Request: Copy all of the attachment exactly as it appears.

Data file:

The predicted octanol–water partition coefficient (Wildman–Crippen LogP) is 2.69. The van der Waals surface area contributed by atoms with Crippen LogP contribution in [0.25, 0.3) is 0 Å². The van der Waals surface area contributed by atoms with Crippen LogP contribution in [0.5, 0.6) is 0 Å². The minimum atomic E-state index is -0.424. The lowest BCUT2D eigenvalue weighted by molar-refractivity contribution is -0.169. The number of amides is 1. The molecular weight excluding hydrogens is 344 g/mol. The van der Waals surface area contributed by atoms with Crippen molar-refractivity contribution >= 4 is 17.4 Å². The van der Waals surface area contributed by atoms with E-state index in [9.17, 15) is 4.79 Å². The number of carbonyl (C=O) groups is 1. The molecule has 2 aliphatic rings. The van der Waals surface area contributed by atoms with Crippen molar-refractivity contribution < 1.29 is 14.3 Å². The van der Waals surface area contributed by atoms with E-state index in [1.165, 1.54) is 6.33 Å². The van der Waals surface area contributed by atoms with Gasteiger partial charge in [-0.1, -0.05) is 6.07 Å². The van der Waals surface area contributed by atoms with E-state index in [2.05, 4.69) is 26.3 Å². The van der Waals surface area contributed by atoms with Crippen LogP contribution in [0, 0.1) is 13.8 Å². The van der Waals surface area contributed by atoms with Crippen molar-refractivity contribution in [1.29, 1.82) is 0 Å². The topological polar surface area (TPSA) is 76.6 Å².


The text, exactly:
The predicted octanol–water partition coefficient (Wildman–Crippen LogP) is 2.69. The van der Waals surface area contributed by atoms with Crippen LogP contribution in [0.25, 0.3) is 0 Å². The van der Waals surface area contributed by atoms with Crippen LogP contribution in [0.5, 0.6) is 0 Å². The minimum atomic E-state index is -0.424. The lowest BCUT2D eigenvalue weighted by molar-refractivity contribution is -0.169. The number of amides is 1. The molecular weight excluding hydrogens is 344 g/mol. The van der Waals surface area contributed by atoms with Crippen molar-refractivity contribution >= 4 is 17.4 Å². The van der Waals surface area contributed by atoms with E-state index in [9.17, 15) is 4.79 Å². The number of carbonyl (C=O) groups is 1. The molecule has 2 aliphatic rings. The van der Waals surface area contributed by atoms with Crippen molar-refractivity contribution < 1.29 is 14.3 Å². The van der Waals surface area contributed by atoms with E-state index in [1.165, 1.54) is 6.33 Å². The van der Waals surface area contributed by atoms with Gasteiger partial charge in [-0.1, -0.05) is 6.07 Å². The van der Waals surface area contributed by atoms with E-state index in [2.05, 4.69) is 26.3 Å². The van der Waals surface area contributed by atoms with Crippen LogP contribution in [0, 0.1) is 13.8 Å². The van der Waals surface area contributed by atoms with Crippen molar-refractivity contribution in [1.29, 1.82) is 0 Å². The topological polar surface area (TPSA) is 76.6 Å².